The "new normal” is a phrase Spirit Airlines chief executive Bob Fornaro uses a lot these days, when talking about the competitive landscape in which the ultra-low-cost carrier operates.
Since being appointed to the airline’s top job in January 2016 in a move that surprised the industry, former AirTran chief Fornaro has focused on improving the airline’s revenue performance and operational reliability.
While the airline has made some progress, competitive pressure from other US airlines has not let up. Spirit is entering 2017 as legacy carriers American Airlines and United Airlines begin sales of basic economy fares, following in the footsteps of Delta Air Lines, which set the trend in 2015.
Fornaro says it is too early to estimate the impact of additional discount fare inventory on Spirit, but reiterates that the legacy airlines’ basic economy fares are not groundbreaking.
“It’s new, but it’s not new,” he tells FlightGlobal during an interview in New York. “They’ve been matching our prices for at least two years. The competition is not new; what they are trying to do is a more nuanced approach, trying to compete with us.”
Fornaro says the three legacy carriers’ basic economy fares likely have two purposes: match Spirit’s fares, and sell customers up to a higher fare. The fares come with restrictive conditions and do not allow for upgrades and changes. In the case of American and United, basic economy fare passengers are not allowed carry-on bags.
Spirit’s spokesman says the ultra-low-cost carrier’s fares actually offer more flexibility, allowing passengers to pay extra for carry-on bags and seat assignments.
Basic economy fares offered by the legacies have “created a haves-and-have-nots situation in the cabin”, he says. “Whereas for our customers, if they want an amenity they can get it.”
NETWORK AND REVENUE IMPROVEMENTS
Fornaro stepped into the role of chief at Spirit while the airline was in the throes of a fare-matching war with the three legacy carriers and Southwest Airlines. Spirit's previous chief executive Ben Baldanza had been criticised as being ineffective in turning the tide of the airline’s declining unit revenue, leading to his surprise departure.
The “crisis”, as Fornaro calls it, was a markedly different scenario from Spirit’s early days as an “irrelevant little airline” to which bigger carriers did not pay attention.
That was before Spirit grew and grew, launching discount fares for more traditional big city pairs on which major US carriers operate.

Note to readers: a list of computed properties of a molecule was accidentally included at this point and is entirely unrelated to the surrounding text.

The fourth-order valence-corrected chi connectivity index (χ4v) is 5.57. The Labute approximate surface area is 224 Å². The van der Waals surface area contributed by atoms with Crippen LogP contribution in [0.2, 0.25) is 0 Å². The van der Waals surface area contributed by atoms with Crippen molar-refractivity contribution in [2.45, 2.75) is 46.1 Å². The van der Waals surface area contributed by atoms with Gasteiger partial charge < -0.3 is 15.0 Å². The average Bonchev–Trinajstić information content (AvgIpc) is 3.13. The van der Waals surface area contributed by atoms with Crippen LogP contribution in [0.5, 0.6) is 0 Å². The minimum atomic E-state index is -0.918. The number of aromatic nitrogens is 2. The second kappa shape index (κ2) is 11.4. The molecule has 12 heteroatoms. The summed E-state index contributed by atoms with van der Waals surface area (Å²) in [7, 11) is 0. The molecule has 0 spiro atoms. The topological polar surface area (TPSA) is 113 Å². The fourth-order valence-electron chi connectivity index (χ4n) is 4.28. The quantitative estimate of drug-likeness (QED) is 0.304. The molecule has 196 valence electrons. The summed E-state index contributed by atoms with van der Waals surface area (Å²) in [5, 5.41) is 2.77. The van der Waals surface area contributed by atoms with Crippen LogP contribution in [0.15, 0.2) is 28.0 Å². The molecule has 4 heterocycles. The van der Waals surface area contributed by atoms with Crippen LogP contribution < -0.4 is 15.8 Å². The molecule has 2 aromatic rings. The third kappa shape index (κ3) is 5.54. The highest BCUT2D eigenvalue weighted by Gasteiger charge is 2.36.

“The last legacy carrier emerged from bankruptcy and completed a merger in late 2013... Major airlines were flush with more cash than they knew what to do with,” Fornaro says of the change in competitive dynamics. “New LCCs like Spirit were annoyingly profitable.”
Expiry of the Wright Amendment in Dallas in 2014 allowed low-cost giant Southwest to significantly grow its network in its hometown, setting off a crisis which soon spread across the country, says Fornaro.
“This is the new normal, and a big difference from the earlier environment,” he told a Wings Club luncheon in New York on 23 February. “Previously, the new LCC fares went largely unmatched.”
More than a year into the job, Fornaro has trimmed Spirit’s focus on launching service on the big city pairs that compete head-to-head against the US majors. Instead, the carrier is adding mid-sized cities like Akron-Canton, Hartford and Pittsburgh.
“It’s possible there will be one more announcement later in the year,” Fornaro tells FlightGlobal when asked about the airline’s expansion into mid-sized cities. “For a number of years, most of our expansion was in larger markets. Today, it’s wherever we see the opportunity.”
Spirit is still on track to returning to positive unit revenue comparison from the second quarter, he says. It will be Spirit’s first such result after 11 consecutive quarters of unit-revenue decline.
SERVICE WITH A SMILE
During the years of strong Spirit growth pre-revenue crisis, the ultra-low-cost carrier made few attempts to endear itself to customers. The airline consistently fared poorly in consumer complaint rankings.
Compared with Baldanza’s unapologetic manner when defending the airline’s ultra-low-cost model, Fornaro is more measured.
“You can run a low-cost airline and maintain a high service-quality standard,” he says, pointing to his days at AirTran Airways, where he was president and chief executive before the carrier merged into Southwest.
Spirit still ranked last in the US Department of Transportation’s customer complaints ranking in 2016, but Fornaro says the airline had made progress. It logged 6.74 complaints per 100,000 enplanements during the year. The average was 1.52.
The airline says it was about 17 points behind the industry in the first quarter of 2016 when it came to customer complaints, but narrowed the gap to about three points in the third quarter.
“The last six months of the year were very strong,” says Fornaro. “You don’t make improvements on the first day... It’s a process, not a race.”
Key to reducing customer complaints is on-time performance and reliability, he reiterates. “When I became Spirit CEO, I was very impressed with the culture of innovation and cost discipline,” he says. “But I wasn’t that happy with the airline that we ran, especially on high travel days.”
The airline has since moved up the DOT’s on-time performance rankings, going from the bottom of the pile to seventh among 12 airlines in the fourth quarter of 2016, agency data shows.
Fornaro is all too aware that improving Spirit’s reputation among customers is crucial in helping the airline win and retain customers amid the “new normal” competitive environment.
“It’s not good enough to stand still,” he says. “We are in the early stages to improve our service. Our goal is find the right balance where we can continue to be the price leader and provide a high quality reliable product.”
Source: Cirium Dashboard